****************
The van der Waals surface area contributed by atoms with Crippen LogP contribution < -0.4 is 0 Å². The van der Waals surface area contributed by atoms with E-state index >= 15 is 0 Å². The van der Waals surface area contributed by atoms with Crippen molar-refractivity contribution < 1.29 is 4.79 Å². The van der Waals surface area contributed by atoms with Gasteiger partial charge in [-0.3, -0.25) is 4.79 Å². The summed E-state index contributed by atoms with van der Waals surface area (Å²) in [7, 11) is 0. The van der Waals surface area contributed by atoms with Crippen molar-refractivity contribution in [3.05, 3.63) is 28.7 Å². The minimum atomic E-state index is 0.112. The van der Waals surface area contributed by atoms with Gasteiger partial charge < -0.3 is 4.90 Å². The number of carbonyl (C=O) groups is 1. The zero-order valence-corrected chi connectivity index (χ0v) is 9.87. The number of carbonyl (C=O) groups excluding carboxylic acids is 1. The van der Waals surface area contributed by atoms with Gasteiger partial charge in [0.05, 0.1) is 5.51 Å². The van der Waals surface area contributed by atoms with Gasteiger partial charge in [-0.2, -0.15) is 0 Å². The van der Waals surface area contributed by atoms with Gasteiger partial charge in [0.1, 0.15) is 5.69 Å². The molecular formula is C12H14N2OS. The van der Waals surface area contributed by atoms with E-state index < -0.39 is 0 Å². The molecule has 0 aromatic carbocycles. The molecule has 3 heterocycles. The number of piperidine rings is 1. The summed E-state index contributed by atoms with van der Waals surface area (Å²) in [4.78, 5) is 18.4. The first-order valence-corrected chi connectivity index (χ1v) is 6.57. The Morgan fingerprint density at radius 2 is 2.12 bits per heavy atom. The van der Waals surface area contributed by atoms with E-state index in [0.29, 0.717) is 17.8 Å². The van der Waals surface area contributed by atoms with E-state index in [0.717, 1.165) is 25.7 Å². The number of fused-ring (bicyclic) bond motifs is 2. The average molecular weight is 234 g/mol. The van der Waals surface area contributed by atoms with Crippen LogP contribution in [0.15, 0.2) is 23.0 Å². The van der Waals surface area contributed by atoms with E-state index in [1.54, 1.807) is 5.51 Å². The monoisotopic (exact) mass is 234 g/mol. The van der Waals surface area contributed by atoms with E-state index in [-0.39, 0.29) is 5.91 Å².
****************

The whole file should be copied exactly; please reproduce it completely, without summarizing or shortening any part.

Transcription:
The van der Waals surface area contributed by atoms with Crippen LogP contribution < -0.4 is 0 Å². The van der Waals surface area contributed by atoms with E-state index >= 15 is 0 Å². The van der Waals surface area contributed by atoms with Crippen molar-refractivity contribution < 1.29 is 4.79 Å². The van der Waals surface area contributed by atoms with Gasteiger partial charge in [-0.3, -0.25) is 4.79 Å². The summed E-state index contributed by atoms with van der Waals surface area (Å²) in [7, 11) is 0. The van der Waals surface area contributed by atoms with Crippen molar-refractivity contribution in [3.05, 3.63) is 28.7 Å². The minimum atomic E-state index is 0.112. The van der Waals surface area contributed by atoms with Gasteiger partial charge < -0.3 is 4.90 Å². The number of carbonyl (C=O) groups is 1. The zero-order valence-corrected chi connectivity index (χ0v) is 9.87. The number of carbonyl (C=O) groups excluding carboxylic acids is 1. The van der Waals surface area contributed by atoms with Gasteiger partial charge in [0.05, 0.1) is 5.51 Å². The van der Waals surface area contributed by atoms with Gasteiger partial charge in [-0.2, -0.15) is 0 Å². The van der Waals surface area contributed by atoms with Gasteiger partial charge in [0.1, 0.15) is 5.69 Å². The molecular formula is C12H14N2OS. The van der Waals surface area contributed by atoms with E-state index < -0.39 is 0 Å². The molecule has 0 aromatic carbocycles. The molecule has 3 heterocycles. The number of piperidine rings is 1. The summed E-state index contributed by atoms with van der Waals surface area (Å²) in [4.78, 5) is 18.4. The first-order valence-corrected chi connectivity index (χ1v) is 6.57. The Morgan fingerprint density at radius 2 is 2.12 bits per heavy atom. The van der Waals surface area contributed by atoms with E-state index in [0.29, 0.717) is 17.8 Å². The van der Waals surface area contributed by atoms with E-state index in [0.717, 1.165) is 25.7 Å². The number of fused-ring (bicyclic) bond motifs is 2. The average molecular weight is 234 g/mol. The van der Waals surface area contributed by atoms with Crippen LogP contribution in [0.15, 0.2) is 23.0 Å². The van der Waals surface area contributed by atoms with E-state index in [1.54, 1.807) is 5.51 Å². The monoisotopic (exact) mass is 234 g/mol. The van der Waals surface area contributed by atoms with E-state index in [-0.39, 0.29) is 5.91 Å².